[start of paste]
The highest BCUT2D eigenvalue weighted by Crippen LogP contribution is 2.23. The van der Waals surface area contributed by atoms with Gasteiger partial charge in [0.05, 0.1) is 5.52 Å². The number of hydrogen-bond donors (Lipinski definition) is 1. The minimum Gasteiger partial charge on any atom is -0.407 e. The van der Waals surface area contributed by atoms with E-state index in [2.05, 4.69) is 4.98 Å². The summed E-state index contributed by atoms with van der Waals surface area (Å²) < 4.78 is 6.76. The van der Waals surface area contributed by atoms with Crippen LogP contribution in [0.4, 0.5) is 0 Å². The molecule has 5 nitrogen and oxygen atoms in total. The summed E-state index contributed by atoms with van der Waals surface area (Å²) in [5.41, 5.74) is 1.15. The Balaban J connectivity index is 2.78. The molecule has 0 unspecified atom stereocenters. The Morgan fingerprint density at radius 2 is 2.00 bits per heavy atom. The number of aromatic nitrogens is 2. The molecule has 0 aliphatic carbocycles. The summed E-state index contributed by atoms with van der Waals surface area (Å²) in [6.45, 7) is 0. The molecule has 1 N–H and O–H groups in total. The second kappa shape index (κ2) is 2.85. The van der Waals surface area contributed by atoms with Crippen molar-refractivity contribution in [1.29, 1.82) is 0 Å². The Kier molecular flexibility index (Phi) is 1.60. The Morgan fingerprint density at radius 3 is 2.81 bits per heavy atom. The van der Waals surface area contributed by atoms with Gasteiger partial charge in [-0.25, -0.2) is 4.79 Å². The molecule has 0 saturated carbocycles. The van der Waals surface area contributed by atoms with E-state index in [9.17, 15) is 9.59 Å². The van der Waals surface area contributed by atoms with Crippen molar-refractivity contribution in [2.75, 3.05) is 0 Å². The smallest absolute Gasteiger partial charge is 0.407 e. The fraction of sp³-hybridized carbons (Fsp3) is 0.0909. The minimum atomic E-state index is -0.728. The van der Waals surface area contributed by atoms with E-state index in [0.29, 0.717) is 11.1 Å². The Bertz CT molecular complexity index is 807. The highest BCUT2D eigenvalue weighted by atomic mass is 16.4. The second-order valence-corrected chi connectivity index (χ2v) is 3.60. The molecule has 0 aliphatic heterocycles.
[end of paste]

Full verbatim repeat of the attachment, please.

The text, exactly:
The highest BCUT2D eigenvalue weighted by Crippen LogP contribution is 2.23. The van der Waals surface area contributed by atoms with Gasteiger partial charge in [0.05, 0.1) is 5.52 Å². The number of hydrogen-bond donors (Lipinski definition) is 1. The minimum Gasteiger partial charge on any atom is -0.407 e. The van der Waals surface area contributed by atoms with E-state index in [2.05, 4.69) is 4.98 Å². The summed E-state index contributed by atoms with van der Waals surface area (Å²) < 4.78 is 6.76. The van der Waals surface area contributed by atoms with Crippen LogP contribution in [0.4, 0.5) is 0 Å². The molecule has 5 nitrogen and oxygen atoms in total. The summed E-state index contributed by atoms with van der Waals surface area (Å²) in [5.41, 5.74) is 1.15. The Balaban J connectivity index is 2.78. The molecule has 0 unspecified atom stereocenters. The Morgan fingerprint density at radius 2 is 2.00 bits per heavy atom. The number of aromatic nitrogens is 2. The molecule has 0 aliphatic carbocycles. The summed E-state index contributed by atoms with van der Waals surface area (Å²) in [6.45, 7) is 0. The molecule has 1 N–H and O–H groups in total. The second kappa shape index (κ2) is 2.85. The van der Waals surface area contributed by atoms with Crippen molar-refractivity contribution in [1.29, 1.82) is 0 Å². The Kier molecular flexibility index (Phi) is 1.60. The Morgan fingerprint density at radius 3 is 2.81 bits per heavy atom. The van der Waals surface area contributed by atoms with Gasteiger partial charge in [-0.25, -0.2) is 4.79 Å². The molecule has 0 saturated carbocycles. The van der Waals surface area contributed by atoms with E-state index in [9.17, 15) is 9.59 Å². The van der Waals surface area contributed by atoms with Crippen molar-refractivity contribution in [2.75, 3.05) is 0 Å². The smallest absolute Gasteiger partial charge is 0.407 e. The fraction of sp³-hybridized carbons (Fsp3) is 0.0909. The minimum atomic E-state index is -0.728. The van der Waals surface area contributed by atoms with E-state index in [0.29, 0.717) is 11.1 Å². The Bertz CT molecular complexity index is 807. The highest BCUT2D eigenvalue weighted by atomic mass is 16.4. The second-order valence-corrected chi connectivity index (χ2v) is 3.60. The molecule has 0 aliphatic heterocycles.